Chemists can make a career out of controlling whether certain molecules are generated as a lefty or a righty.
Molecules don’t literally have hands, but scientists often refer to them in this way when looking at molecules that are mirror images of each other and therefore are not superimposable. And whether a molecule is a lefty or a righty directly affects how they behave and their use in everything from drug design to flavoring foods.
A Florida State University research team led by Associate Professor of Chemistry Ken Hanson previously found a way to turn “left-handed” molecules into “right-handed” ones by using light to induce a proton transfer and the transformation into a different isomer. Now, Hanson and his fellow FSU Professor of Chemistry Eugene DePrince are harnessing the power of math and computers to predict what would happen if you performed that same process in a gap between closely spaced mirrors.
The results, published in the Journal of Physical Chemistry A, suggests that scientists could use these cavities to control the degree of the change in handedness, also referred to as chirality.
“Although this paper is entirely theoretical, it can guide experimentalists to rethink how to control the handedness of reactions,” Hanson said.
The understanding and control of chirality, the property of asymmetry in molecules, is of particular importance for pharmaceuticals, fragrances, food additives and more. Using the wrong-handed molecule can have severe consequences.
In the 1950s, a sedative called thalidomide was sold in Europe as a treatment for morning sickness. It was later discovered that while the right-handed molecule for thalidomide was effective, the left-handed one caused sever birth defects in thousands of children whose mothers took the drug.
Because of this and other cases, pharmaceutical companies and the FDA approval process are hyper focused on the left-hand versus right-hand issue in their drug screening.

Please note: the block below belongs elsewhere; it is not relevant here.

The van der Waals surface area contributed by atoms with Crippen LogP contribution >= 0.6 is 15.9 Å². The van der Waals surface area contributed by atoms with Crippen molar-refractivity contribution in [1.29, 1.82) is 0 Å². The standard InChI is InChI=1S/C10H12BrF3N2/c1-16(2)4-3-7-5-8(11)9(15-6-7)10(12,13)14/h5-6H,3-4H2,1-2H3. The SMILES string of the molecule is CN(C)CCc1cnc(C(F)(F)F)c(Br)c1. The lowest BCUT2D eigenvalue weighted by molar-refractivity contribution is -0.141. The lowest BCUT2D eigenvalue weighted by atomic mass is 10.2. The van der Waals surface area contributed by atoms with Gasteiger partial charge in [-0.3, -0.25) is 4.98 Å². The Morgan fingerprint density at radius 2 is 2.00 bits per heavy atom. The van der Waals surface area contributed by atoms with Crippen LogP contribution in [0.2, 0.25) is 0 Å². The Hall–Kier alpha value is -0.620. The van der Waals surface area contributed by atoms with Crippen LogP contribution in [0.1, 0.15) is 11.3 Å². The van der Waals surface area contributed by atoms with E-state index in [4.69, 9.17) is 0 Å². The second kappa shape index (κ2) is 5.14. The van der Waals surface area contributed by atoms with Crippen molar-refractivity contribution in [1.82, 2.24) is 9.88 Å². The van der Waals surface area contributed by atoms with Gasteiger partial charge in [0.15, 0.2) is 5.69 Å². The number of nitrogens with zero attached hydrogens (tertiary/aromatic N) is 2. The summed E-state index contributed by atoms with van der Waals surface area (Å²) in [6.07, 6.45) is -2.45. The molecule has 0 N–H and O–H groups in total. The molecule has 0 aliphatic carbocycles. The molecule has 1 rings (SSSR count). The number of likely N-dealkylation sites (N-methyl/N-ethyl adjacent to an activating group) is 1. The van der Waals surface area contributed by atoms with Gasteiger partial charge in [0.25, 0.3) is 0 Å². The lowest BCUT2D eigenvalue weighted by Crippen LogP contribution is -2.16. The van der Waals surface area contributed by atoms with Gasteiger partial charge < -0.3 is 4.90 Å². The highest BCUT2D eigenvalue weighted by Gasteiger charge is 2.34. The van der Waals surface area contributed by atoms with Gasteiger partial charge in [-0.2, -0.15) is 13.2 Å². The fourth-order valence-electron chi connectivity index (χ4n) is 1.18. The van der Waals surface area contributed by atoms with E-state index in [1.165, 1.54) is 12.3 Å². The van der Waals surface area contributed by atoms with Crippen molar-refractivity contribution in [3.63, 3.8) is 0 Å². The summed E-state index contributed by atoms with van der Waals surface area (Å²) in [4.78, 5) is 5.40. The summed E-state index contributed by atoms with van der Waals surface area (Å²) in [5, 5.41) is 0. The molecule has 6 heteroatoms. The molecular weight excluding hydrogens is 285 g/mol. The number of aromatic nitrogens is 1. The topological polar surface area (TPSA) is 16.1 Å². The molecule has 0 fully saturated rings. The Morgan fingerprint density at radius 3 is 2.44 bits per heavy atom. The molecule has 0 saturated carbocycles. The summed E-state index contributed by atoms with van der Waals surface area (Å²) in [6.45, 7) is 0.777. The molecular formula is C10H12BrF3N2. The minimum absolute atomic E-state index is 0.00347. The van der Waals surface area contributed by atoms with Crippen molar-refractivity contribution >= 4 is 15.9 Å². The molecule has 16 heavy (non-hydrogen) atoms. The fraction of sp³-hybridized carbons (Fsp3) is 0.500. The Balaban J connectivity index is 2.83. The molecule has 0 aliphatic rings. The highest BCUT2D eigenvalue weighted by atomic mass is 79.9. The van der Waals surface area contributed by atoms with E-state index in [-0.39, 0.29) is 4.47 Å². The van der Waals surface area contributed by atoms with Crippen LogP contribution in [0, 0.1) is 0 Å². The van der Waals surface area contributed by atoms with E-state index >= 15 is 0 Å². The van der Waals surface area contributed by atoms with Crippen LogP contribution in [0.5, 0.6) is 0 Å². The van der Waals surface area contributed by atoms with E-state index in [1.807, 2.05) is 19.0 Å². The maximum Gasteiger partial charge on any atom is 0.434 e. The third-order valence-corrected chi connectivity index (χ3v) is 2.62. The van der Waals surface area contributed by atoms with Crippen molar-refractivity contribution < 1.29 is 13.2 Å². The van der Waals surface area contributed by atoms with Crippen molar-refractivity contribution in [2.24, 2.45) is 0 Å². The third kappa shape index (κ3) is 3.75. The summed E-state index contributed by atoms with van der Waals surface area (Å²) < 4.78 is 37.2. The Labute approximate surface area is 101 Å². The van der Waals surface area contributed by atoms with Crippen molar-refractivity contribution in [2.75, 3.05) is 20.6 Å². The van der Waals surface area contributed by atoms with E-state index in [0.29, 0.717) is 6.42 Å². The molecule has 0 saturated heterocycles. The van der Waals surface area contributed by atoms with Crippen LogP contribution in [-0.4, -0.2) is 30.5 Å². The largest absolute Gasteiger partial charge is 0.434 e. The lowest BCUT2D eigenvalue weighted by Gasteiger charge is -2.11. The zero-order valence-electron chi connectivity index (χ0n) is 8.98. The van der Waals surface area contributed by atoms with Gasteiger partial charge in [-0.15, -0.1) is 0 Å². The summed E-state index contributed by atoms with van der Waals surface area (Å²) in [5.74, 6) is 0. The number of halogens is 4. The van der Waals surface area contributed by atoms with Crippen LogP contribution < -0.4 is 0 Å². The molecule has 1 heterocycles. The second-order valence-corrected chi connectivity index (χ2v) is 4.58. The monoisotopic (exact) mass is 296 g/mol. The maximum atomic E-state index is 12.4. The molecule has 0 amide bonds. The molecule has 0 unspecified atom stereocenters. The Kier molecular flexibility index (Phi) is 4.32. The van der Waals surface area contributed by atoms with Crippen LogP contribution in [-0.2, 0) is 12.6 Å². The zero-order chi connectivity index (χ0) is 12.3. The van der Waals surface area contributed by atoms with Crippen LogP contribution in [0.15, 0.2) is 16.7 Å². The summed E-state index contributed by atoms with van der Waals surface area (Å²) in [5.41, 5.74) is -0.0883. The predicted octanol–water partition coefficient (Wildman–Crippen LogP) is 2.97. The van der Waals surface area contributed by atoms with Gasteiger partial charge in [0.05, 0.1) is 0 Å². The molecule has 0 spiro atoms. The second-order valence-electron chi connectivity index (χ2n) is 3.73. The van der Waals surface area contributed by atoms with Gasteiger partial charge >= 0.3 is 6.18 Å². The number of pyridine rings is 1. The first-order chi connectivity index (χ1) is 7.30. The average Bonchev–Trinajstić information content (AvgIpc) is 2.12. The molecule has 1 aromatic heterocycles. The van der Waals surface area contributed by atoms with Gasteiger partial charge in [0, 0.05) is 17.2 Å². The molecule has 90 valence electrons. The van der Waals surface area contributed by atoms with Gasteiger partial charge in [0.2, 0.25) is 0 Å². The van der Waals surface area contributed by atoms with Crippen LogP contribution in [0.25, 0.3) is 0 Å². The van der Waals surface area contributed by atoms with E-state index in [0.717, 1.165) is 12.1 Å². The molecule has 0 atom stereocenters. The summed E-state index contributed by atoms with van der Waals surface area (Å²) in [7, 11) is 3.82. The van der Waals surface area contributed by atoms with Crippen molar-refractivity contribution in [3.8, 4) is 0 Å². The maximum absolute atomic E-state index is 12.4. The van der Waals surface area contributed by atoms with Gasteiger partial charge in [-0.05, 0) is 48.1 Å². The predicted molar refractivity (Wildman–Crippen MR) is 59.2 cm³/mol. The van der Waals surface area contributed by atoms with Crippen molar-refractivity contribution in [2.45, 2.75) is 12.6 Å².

In a previous study, Hanson used an organic compound called BINOL and attached a left-handed amino acid to it. Then, the team shone light directly on the compound. This reaction changed a 50-50 mixture of left and right-handed BINOL into a predominantly right-handed mixture.
DePrince was intrigued by the study and suggested they perform simulations that could offer predictions on what would happen if this reaction occurred between reflective surfaces.
“Many studies of cavity-mediated chemistry are driven by theory,” DePrince said. “Engineering a cavity that is small enough to achieve the effect we see is difficult, but our simulations allow us to at least predict what can happen.”
In addition to showing that this process could change the degree of handedness, it also demonstrated that changing how the molecule is oriented between the mirrors can influence which handedness, right or left, the chemical reaction produces.
“This latter point is particularly remarkable because usually you have to use some sort of chiral directing auxiliary, or a particularly handed directing agent, to impact the handedness of your reaction,” Hanson said. “Here the mirrors do all the work.”
In addition to DePrince and Hanson, FSU graduate students Nam Vu and Grace McLeod contributed to this study. This work was funded by the National Science Foundation.